I have family back east and would LOVE to have a plane that could get me from CA to NJ or MA in daylight with one or two stops, and that requires about 230 KTAS cruise speed. But in order to get that, I'd need to spend about 4X as much on the plane and at least 4X as much in operating costs. Not worth it for one trip/year. For 95% of MY missions, 165 KTAS is completely adequate.

    Hope this gives some reference points...

  8. #8
    cub builder's Avatar
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    FWIW, I've bought three abandoned projects and completed all three. In every case, I was time and money ahead by shopping for a partial project, but it does have to be the right project. The GlassAir III is a heck of a performer. Take an experienced GlasAir Builder with you to inspect the project. Composite work is not difficult and an experienced builder will be able to spot quality work vs shoddy work in a heartbeat. It's just another learned skill that seems to scare sheet metal builders. Working with VinylEster resins used in the GlassAir line is a bit different from the Epoxy resins, but once you really learn how to promote and catalyze the resin to do what you want, you'll find that it can be more versatile than epoxy based resins.

    I have maintained a couple of GlassAirs for customers. Overall, I like the design, although the ingress and egress is a bit tight for me. The fuel system has some issues you need to really think through. (One customer wrecked his GlassAir thanks to his lack of understanding of the fuel system). The wing tip extensions/tanks are usually a desirable feature, although the feed from and venting of the tip tanks can be problematic. The GlassAir line typically leaves a lot of empty space between the passenger compartment and the firewall, then has the engine crammed so tight to the firewall it makes a Mooney look really spacious to work on behind the engine. But overall, I still think they are a heck of a plane.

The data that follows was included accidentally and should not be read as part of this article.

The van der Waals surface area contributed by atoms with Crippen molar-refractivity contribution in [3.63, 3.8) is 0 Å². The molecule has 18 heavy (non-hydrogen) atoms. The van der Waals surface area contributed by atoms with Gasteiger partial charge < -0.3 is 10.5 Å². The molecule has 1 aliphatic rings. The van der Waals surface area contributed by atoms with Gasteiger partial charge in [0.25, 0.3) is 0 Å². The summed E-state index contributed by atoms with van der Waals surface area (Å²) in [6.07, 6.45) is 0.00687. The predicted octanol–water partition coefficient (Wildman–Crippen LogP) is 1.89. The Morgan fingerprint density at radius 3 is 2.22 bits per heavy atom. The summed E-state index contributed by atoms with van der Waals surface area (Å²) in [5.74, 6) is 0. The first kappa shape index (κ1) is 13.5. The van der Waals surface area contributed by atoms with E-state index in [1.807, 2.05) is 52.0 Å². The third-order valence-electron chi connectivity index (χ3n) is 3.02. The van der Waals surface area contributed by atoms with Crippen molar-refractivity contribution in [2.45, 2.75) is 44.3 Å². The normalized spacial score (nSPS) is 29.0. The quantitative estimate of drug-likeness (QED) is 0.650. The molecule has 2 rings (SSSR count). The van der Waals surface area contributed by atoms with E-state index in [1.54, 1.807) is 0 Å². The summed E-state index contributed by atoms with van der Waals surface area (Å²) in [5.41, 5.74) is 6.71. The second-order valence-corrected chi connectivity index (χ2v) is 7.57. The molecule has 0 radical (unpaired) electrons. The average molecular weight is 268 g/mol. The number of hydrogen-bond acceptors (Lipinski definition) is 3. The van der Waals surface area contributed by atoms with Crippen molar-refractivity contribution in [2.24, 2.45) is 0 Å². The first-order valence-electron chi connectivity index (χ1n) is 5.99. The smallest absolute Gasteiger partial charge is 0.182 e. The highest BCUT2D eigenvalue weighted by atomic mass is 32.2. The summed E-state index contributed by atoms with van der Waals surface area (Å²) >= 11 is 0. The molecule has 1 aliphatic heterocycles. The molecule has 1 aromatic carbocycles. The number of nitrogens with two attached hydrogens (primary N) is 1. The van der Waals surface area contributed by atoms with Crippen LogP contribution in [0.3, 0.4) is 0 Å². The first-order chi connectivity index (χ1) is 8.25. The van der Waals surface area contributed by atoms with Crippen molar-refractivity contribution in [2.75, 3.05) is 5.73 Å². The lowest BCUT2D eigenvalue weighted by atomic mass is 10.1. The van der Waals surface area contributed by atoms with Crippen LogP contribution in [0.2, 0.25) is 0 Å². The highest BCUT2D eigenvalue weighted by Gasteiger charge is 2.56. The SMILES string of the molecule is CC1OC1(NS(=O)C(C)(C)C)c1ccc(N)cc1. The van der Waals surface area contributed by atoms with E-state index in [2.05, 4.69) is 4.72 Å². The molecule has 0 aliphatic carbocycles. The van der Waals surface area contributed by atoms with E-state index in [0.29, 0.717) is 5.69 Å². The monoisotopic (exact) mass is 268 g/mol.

Good luck with your decision.

    -Cub Builder

  9. #9
    Auburntsts's Avatar
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    Well going back to your original criteria, a 4-place with some speed, have you considered an RV-10? It has good all around performance: true 4-adult plane, 160-170kt cruise, docile handling characteristics, great IFR platform, descent range, and a very well put together kit. Plus you get great factory support and a builder community second to none. Check out the builder community website Van's Air Force (VAF) http://www.vansairforce.com/community/index.php to learn more.
    Todd Stovall
    PP ASEL - IA
    RV-10 N728TT - Flying
    My builder's log (which is woefully out of date): www.mykitlog.com/auburntsts
    WAR DAMN EAGLE!

  10. #10
    Thanks. Supposedly the Glasair is "still in the box" but has been sitting for 10 yrs. Would be concerned about expiration on some components but I have no reference point. Starting to lean away from this for the space reasons you mention.